I’m not an author by trade. Okay, let’s be honest, I’m not an anything-by-trade except a lit crit (of the professorial variety) and it’s been four years since I left academia (without the PhD). So who are we kidding—I’m just out here floating in a sea of words, clinging to a shabbily built life raft of experience, education, and a sense of “what feels right.”
However, land ho, writing advice ahead!
There’s no one way to write a novel.
And there’s no one way to read said novel.
Every writer carves out a process for themselves. We might devour a few craft books, we may try out a few things, and it’s possible we’ll fall back on weird superstitions along the way (for a long while, I wrote every book with hand-warmers, a scarf, and a hat—none of which remotely matched… because… I had to??) But at the end of the day, our writing is personal—and how we do it, even more so.
This blog is my cobbled-together process.
Some of it might be lyrical because that’s what I write. Some of it might feel like a class because that’s what I taught (one year as an undergrad at Alma College, two years as a grad assistant at Michigan State University, and two years as an instructor at Grand Rapids Community College). And some of it might be dripping in imposter-syndrome-induced caveats (like this intro) because that’s what I feel.
Sometimes you might want to take my advice with a grain of salt. Other times you might want a brick of it. But I’m hoping there are some nuggets in here that make it worth coming back around. At the very least, if we get to nerd out together about something interesting—or spark a question or two—then I’ll be happy.
I’m not published, I’m not a prof. Proceed with caution.
So, Ms. Rann, what’s all in the syllabus?
Call it a hazard of coming from academia, but meaning is my favorite. It’s what gets me excited about a piece of work—well, that and the romance, of course. And I achieve that meaning by being a #plantser. I use what I’ve learned about reading and critiquing to reverse-engineer my plot; then, as I’m writing, I pants the crap out of it. Chapters get longer, events get shuffled around, characters head off in completely uncharted directions. Writing gut take the wheel.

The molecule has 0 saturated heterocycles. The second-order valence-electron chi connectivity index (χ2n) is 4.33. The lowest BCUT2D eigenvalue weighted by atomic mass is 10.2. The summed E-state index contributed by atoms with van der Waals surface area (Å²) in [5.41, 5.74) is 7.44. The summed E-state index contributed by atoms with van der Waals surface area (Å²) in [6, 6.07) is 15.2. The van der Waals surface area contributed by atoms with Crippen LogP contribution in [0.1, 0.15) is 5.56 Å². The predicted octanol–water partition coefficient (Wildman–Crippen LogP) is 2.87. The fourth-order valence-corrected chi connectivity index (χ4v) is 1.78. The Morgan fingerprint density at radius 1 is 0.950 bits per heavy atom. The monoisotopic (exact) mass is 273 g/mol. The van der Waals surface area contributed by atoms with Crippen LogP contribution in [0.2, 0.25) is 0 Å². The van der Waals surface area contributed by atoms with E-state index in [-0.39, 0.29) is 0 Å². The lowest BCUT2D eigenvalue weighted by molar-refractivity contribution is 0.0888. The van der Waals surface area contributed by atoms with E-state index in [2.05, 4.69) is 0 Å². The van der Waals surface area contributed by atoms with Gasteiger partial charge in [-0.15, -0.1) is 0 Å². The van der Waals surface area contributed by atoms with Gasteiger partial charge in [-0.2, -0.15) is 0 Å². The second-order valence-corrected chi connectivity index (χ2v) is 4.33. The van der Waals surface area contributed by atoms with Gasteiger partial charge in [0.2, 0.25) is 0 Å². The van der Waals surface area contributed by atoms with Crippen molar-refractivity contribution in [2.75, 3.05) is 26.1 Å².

The borderland between the two is my favorite: recognizing patterns in my prose and then leveraging them with intent.
In other words, I harness my happy accidents and make them work for me. #WriteLikeYouDidItOnPurpose
Plain and simple:
I’m going to teach you how to close read.
Close reading is what English majors do (at least since the 1920s). We notice striking language, we analyze the patterns of it, and we explain to others why those meanings matter. Observation. Analysis. Synthesis. The building blocks of engaging with a piece of literature critically.
It’s what you continue to do in grad school, but there, those building blocks get tossed aside and you instead play with the overly complex lego multi-structures that are so complicated you don’t know why they’re even fun to begin with. Spoiler alert, they’re not. Unless you’re like deeply Ravenclaw. Lit theory is a bitch. But, admittedly some of it has shaped the way I see the world. So we’ll talk about that too. (But in a fun, probably going to throw some swear words at it kind of way.)
At this point, you might be having anxiety-riddled flashbacks to that time your prof made you analyze Shakespeare or write a ten page paper on Antigone. (Hi, guilty, my bad!)
But reading is a skill, not a content. And you can apply that skill to your own writing.
Let me tell you, close reading my #witchyhorrorromance novel was a hell of a lot more fun than discussing Heidegger. And my second draft was better for it. Heck, my first draft was better for it!
Here, you’ll find instruction and discussion on reading skills, literary devices, and lit theory. And then I’m sure I’ll have the random post or two in there reviewing some witchy books or other writing tools, like Scrivener and Beta Books. I’m here for the hodgepodge. My students got used to tangents… and me teaching barefoot. Thankfully the internet will spare you from the latter.
But most importantly, I’m here to have a wee bit of fun. To nerd out. To laugh and swear and have crazy discussions in the comments.
I hope this blog will help you write like you did it on purpose, but at the end of the day, I hope, at the very least, you have a little fun too.